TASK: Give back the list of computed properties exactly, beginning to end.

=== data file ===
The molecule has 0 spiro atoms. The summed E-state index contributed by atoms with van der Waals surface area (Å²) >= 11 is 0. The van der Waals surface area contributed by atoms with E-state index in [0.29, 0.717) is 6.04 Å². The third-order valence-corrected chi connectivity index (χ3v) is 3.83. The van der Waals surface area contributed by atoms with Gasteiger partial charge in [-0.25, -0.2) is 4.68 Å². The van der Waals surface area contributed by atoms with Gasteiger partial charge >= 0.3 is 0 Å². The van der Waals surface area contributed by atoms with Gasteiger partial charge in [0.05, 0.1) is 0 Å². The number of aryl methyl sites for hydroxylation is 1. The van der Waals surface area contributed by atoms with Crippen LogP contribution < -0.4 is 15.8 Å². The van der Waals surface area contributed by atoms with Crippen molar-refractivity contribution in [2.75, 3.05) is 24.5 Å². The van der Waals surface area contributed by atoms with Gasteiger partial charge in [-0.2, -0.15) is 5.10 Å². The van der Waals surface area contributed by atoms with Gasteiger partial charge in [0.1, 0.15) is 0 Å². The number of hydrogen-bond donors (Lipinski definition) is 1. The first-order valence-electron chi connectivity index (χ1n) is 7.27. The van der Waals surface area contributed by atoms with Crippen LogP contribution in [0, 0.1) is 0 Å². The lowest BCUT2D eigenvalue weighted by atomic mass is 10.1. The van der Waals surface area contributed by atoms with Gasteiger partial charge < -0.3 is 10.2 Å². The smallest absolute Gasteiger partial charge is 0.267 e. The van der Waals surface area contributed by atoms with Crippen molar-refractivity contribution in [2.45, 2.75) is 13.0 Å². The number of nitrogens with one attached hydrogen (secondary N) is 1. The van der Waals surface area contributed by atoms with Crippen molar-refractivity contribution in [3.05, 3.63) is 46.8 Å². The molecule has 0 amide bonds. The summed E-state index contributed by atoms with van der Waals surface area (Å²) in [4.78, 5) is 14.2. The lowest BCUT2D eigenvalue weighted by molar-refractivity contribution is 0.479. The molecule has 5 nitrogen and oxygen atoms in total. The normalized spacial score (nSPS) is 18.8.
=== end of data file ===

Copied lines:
The molecule has 0 spiro atoms. The summed E-state index contributed by atoms with van der Waals surface area (Å²) >= 11 is 0. The van der Waals surface area contributed by atoms with E-state index in [0.29, 0.717) is 6.04 Å². The third-order valence-corrected chi connectivity index (χ3v) is 3.83. The van der Waals surface area contributed by atoms with Gasteiger partial charge in [-0.25, -0.2) is 4.68 Å². The van der Waals surface area contributed by atoms with Gasteiger partial charge >= 0.3 is 0 Å². The van der Waals surface area contributed by atoms with Gasteiger partial charge in [0.05, 0.1) is 0 Å². The number of aryl methyl sites for hydroxylation is 1. The van der Waals surface area contributed by atoms with Crippen LogP contribution < -0.4 is 15.8 Å². The van der Waals surface area contributed by atoms with Crippen molar-refractivity contribution in [2.75, 3.05) is 24.5 Å². The van der Waals surface area contributed by atoms with Gasteiger partial charge in [-0.2, -0.15) is 5.10 Å². The van der Waals surface area contributed by atoms with Gasteiger partial charge in [0.1, 0.15) is 0 Å². The number of hydrogen-bond donors (Lipinski definition) is 1. The first-order valence-electron chi connectivity index (χ1n) is 7.27. The van der Waals surface area contributed by atoms with Crippen LogP contribution in [0, 0.1) is 0 Å². The lowest BCUT2D eigenvalue weighted by atomic mass is 10.1. The van der Waals surface area contributed by atoms with Gasteiger partial charge < -0.3 is 10.2 Å². The smallest absolute Gasteiger partial charge is 0.267 e. The van der Waals surface area contributed by atoms with Crippen molar-refractivity contribution in [2.45, 2.75) is 13.0 Å². The number of nitrogens with one attached hydrogen (secondary N) is 1. The van der Waals surface area contributed by atoms with Crippen molar-refractivity contribution in [3.05, 3.63) is 46.8 Å². The molecule has 0 amide bonds. The summed E-state index contributed by atoms with van der Waals surface area (Å²) in [4.78, 5) is 14.2. The lowest BCUT2D eigenvalue weighted by molar-refractivity contribution is 0.479. The molecule has 5 nitrogen and oxygen atoms in total. The normalized spacial score (nSPS) is 18.8.